Books are dead, we keep hearing: dead, dead, dead. And yet, like zombies that can discourse on both European philosophy and cat health, bookstores continue to shuffle on as vectors of inspiration for some decidedly living people. Adobe Books, near the intersection of 16th and Valencia streets, is one of the best examples. Its walls are lined with used books and a large social networking graph of sorts — a mural of names painted by Amanda Eicher in 2007 that comprises a family tree of artists and authors influenced by Adobe or the Mission School.
Add Orion Shepherd to the tree. The 2006 California College of the Arts grad was already obsessed with vintage books and ephemera before he was asked by curator Devon Bella to show at the bookstore's tiny Backroom Gallery, but the setting fits like a dustjacket. Shepherd paints miniature versions of book covers, album covers, magazines, and pamphlets. He often places them together in groupings that suggest a story. For the Backroom show “I Was a Green Beret,” he combines his love of print and interest in an elite branch of the U.S. Army.
The connection is obvious, at least to the artist. Green Berets, as the movie Rambo: First Blood pointed out, are obsolete. Rambo, Shepherd says, is a man who “used to be something that was very useful in combat, but whose skills aren't useful in a post-Vietnam world.” In a similar vein, Shepherd's interests lean toward “what contemporary society deems irrelevant. I really like collecting stuff. I started with sticks and rocks, then Star Wars action figures, moved on to records, then it was books and magazines, manila envelopes. … I could keep going, but you get the idea.” Shepherd comes by it honestly: His parents are both high school English teachers, he says, and “they have a ton of bookshelves with old paperbacks.”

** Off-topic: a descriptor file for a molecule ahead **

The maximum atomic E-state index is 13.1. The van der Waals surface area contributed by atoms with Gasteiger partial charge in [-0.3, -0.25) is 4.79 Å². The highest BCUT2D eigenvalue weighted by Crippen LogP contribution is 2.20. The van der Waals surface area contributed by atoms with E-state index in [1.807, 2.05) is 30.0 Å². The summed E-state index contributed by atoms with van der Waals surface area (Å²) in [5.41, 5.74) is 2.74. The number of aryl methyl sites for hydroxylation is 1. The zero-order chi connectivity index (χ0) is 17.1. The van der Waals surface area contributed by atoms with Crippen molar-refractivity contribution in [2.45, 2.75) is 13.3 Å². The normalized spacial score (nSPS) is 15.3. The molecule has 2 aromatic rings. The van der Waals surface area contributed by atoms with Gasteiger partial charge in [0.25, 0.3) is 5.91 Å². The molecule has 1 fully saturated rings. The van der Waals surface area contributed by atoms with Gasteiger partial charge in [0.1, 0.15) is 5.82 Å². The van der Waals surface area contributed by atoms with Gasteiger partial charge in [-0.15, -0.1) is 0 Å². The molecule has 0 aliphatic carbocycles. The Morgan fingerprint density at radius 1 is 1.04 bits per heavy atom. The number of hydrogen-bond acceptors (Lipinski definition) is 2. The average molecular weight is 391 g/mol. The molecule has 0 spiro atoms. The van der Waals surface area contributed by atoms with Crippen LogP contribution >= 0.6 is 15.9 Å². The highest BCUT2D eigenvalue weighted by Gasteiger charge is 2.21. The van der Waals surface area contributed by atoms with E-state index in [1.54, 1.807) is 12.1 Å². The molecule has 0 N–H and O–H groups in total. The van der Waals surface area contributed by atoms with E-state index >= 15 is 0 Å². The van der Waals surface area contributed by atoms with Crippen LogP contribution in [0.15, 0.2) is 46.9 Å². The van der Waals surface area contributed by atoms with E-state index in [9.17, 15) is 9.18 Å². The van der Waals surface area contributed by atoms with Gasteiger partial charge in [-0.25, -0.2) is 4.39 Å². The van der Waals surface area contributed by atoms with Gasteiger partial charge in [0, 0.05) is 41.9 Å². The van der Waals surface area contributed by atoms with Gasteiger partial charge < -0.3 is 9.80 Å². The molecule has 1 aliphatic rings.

To complete the analogy, Shepherd offers up the piece that gives the show its title. I Was a Green Beret is a diptych painting of a book jacket that includes a fake author's biography casting the artist himself as a Green Beret. It's the least effective artwork in the show, however, because you have to be in on the joke. The other pieces stand on their own. One of the most visually arresting is The Right Stuff Part I, 2009, a painting of Tom Wolfe's 1979 astronaut potboiler. Set against starry space, the miniature book is angled in perspective like the opening text in the movie Star Wars — a pleasing confluence of pop culture. In the painting The Endless Summer, issues of National Geographic magazine lie scattered on a rag rug alongside a travel brochure by Ima Liar titled Africa on 9¢ a Month, a field-dressing guide for shark attacks, and a malaria manual —a narrative that braces against the “exotic” allure of travel.
Shepherd's work has a bit of the trompe l'oeil in it, but he paints in a purposefully naive, slightly messy style that reminds the viewer that art — including books, magazines, and music — is a human endeavor. Painting in miniature proves an effective choice for his subject matter. The miniature, like memory, condenses things. This is why miniaturization works as a commemorative form: It reduces objects to precious, bite-sized epitaphs. The irony of this is that while vintage books and ephemera may be considered as obsolete as the Green Beret, they're actually primed, through places like Adobe, to influence a whole new generation — and Shepherd is proof of this.